Complexities and Crises in the Treatment of Complex Dissociative Traumatic Stress Disorders
Since 2009, the presenters have co-authored and co-edited four books on the treatment of complex traumatic stress disorders in children, adolescents, and adults. They are currently revising their co-authored text,Treatment of Complex Trauma: A Sequenced, Relationship Based Approach, published in 2013. In the decade since the book's publication, the understanding of what constitutes complex trauma has grown quite rapidly as society has struggled with the ongoing COVID crisis, polarized political discourse and unrest, and increasing numbers of climate disasters and their consequences. Complex forms of trauma (i.e., those that occur repeatedly to the point of becoming chronic and that impact the victim's development or ability to regain life equilibrium) are now understood as likely the most common type of trauma. When such trauma occurs repeatedly from early childhood in the form of abuse, neglect, and other forms of violence, it is especially deleterious to a child's healthy development and commonly results in developmental psycho-physiological disruptions. The child copes by adapting to the ongoing traumatization; these adaptations can later become symptoms of PTSD and other personal, relational, medical, and mental health difficulties that can derail the individual's entire life course, at the time and later.
Due to these complex adaptations, treatment itself is complex. Challenges and crises abound i. We have developed a treatment meta-model to supplement the recommended sequence of treatment for complex trauma in an attempt to assist therapists and address some of these complexities. We will provide a description of the PRISM model which stands for Personalized, Relational, Integrative, Sequenced, and Multi-dimensional/Multi-component. We will then address a number of the challenges and crises that can emerge from a variety of perspectives ranging from ethical, legal, and professional, traumatic transference, (re-)enactments, and dissociative process. We will further discuss issues of countertransference, secondary traumatic stress, and vicarious trauma in the therapist who must contends with all in the course of treatment.
In the many evidence-based and supported practices and psychotherapy modalities available to clinicians, there are general guidelines for handling crises but no systematic practical guide for what to say and do in the moment of crisis. This presentation will illustrate, through several excerpts from filmed simulated psychotherapy sessions (archived on the Center for the Treatment of Developmental Trauma Disorders Identifying Critical Moments and Healing Complex Trauma webinar series available at no cost on learn.nctsn.org), a range of approaches taken when crises occur in session. The scenarios were filmed with real therapists and with actors portraying the clients. They demonstrate different ways that a variety of therapists guide clients through critical moments of trauma reenactment and dissociative fragmentation. These critical moments rely on and can strengthen the therapeutic alliance as they assist clients in restoring self-awareness and developing greater self-esteem and integration. The presentation will provide a moment-to-moment commentary and linkage with PRISM dimensions with each film excerpt, highlighting how the different therapists summon the presence of mind to be able to think clearly and respond reassuringly and empathically with severely distressed, physically and emotionally dysregulated, dissociated, or detached clients. The key phrase is “presence of mind”—being able to stop, think clearly, and act decisively and therapeutically while in the midst of a crisis.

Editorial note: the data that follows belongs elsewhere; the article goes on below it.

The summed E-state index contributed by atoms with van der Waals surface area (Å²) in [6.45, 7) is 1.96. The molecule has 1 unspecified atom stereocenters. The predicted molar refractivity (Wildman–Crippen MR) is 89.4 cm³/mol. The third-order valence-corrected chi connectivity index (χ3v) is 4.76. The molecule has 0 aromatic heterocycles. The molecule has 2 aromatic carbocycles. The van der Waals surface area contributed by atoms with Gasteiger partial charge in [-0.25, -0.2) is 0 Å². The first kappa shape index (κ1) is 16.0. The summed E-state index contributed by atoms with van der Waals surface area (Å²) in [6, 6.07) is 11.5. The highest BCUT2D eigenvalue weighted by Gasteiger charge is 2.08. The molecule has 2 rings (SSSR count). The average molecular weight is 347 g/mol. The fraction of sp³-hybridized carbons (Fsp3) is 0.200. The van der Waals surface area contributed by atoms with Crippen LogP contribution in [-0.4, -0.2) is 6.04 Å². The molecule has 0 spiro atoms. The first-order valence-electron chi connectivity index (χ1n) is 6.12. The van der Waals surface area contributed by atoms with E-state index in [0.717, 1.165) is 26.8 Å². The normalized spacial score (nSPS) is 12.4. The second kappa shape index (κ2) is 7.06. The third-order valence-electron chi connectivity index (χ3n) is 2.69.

This session was originally presented as a live conference session in April 2022.
At the conclusion of this presentation, participants will be able to:
- Describe elements of the PRISM meta-model for the treatment of complex dissociative traumatic stress disorders
- Describe how developmental trauma reenactments occur in psychotherapy sessions
- Discuss the application of the PRISM model to crises involving dissociative fragmentation of consciousness and self occur in psychotherapy sessions
- Identify practical guidelines for handing developmental trauma reenactment crises and those involving dissociative fragmentation of consciousness and self when they occur in psychotherapy sessions
- Describe secondary traumatic stress reactions that psychotherapists often experience when developmental trauma and dissociative crises occur in therapy sessions and strategies for lessening or managing them
- 1.50 APAThe International Society for the Study of Trauma and Dissociation is approved by the American Psychological Association to sponsor continuing education for psychologists. The International Society for the Study of Trauma and Dissociation maintains responsibility for this program and its content.
- 1.50 ASWB ACEThe International Society for the Study of Trauma and Dissociation (ISSTD), #1744, is approved to offer social work continuing education by the Association of Social Work Boards (ASWB) Approved Continuing Education (ACE) program. Organizations, not individual courses, are approved as ACE providers. State and provincial regulatory boards have the final authority to determine whether an individual course may be accepted for continuing education credit. ISSTD maintains responsibility for this course. ACE provider approval period: 08/20/2021 – 08/20/2024. Social workers completing this course receive 1.50 continuing education credits.
- 1.50 ISSTD Certificate ProgramThis program is eligible for 1.50 credits in the ISSTD Certificate Program.